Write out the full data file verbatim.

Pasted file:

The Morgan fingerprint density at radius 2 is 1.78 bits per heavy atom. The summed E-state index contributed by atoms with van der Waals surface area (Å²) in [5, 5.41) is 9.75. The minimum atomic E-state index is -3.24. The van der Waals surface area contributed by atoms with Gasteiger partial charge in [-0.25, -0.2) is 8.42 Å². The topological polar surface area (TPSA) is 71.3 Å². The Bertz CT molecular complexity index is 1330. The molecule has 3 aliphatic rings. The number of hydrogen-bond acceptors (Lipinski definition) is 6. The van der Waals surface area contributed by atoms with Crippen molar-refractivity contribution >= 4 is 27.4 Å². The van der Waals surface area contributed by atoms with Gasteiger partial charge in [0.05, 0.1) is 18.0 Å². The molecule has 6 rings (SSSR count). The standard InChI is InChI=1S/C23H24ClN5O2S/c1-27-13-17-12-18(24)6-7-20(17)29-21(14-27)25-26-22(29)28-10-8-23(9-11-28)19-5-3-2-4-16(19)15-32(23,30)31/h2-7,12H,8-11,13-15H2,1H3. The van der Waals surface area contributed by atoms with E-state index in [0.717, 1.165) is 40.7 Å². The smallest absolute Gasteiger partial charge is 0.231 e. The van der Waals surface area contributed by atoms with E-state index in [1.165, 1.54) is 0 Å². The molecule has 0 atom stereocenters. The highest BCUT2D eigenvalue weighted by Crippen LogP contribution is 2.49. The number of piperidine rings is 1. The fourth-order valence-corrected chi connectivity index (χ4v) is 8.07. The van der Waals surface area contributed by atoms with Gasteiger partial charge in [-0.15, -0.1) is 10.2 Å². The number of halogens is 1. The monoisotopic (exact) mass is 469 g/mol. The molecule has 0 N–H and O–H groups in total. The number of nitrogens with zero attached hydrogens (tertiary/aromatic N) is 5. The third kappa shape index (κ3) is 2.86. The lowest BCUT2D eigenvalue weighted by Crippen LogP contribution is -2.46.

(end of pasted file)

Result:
The Morgan fingerprint density at radius 2 is 1.78 bits per heavy atom. The summed E-state index contributed by atoms with van der Waals surface area (Å²) in [5, 5.41) is 9.75. The minimum atomic E-state index is -3.24. The van der Waals surface area contributed by atoms with Gasteiger partial charge in [-0.25, -0.2) is 8.42 Å². The topological polar surface area (TPSA) is 71.3 Å². The Bertz CT molecular complexity index is 1330. The molecule has 3 aliphatic rings. The number of hydrogen-bond acceptors (Lipinski definition) is 6. The van der Waals surface area contributed by atoms with Crippen molar-refractivity contribution >= 4 is 27.4 Å². The van der Waals surface area contributed by atoms with Gasteiger partial charge in [0.05, 0.1) is 18.0 Å². The molecule has 6 rings (SSSR count). The standard InChI is InChI=1S/C23H24ClN5O2S/c1-27-13-17-12-18(24)6-7-20(17)29-21(14-27)25-26-22(29)28-10-8-23(9-11-28)19-5-3-2-4-16(19)15-32(23,30)31/h2-7,12H,8-11,13-15H2,1H3. The van der Waals surface area contributed by atoms with E-state index in [0.717, 1.165) is 40.7 Å². The smallest absolute Gasteiger partial charge is 0.231 e. The van der Waals surface area contributed by atoms with E-state index in [1.165, 1.54) is 0 Å². The molecule has 0 atom stereocenters. The highest BCUT2D eigenvalue weighted by Crippen LogP contribution is 2.49. The number of piperidine rings is 1. The fourth-order valence-corrected chi connectivity index (χ4v) is 8.07. The van der Waals surface area contributed by atoms with Gasteiger partial charge in [-0.15, -0.1) is 10.2 Å². The number of halogens is 1. The monoisotopic (exact) mass is 469 g/mol. The molecule has 0 N–H and O–H groups in total. The number of nitrogens with zero attached hydrogens (tertiary/aromatic N) is 5. The third kappa shape index (κ3) is 2.86. The lowest BCUT2D eigenvalue weighted by Crippen LogP contribution is -2.46.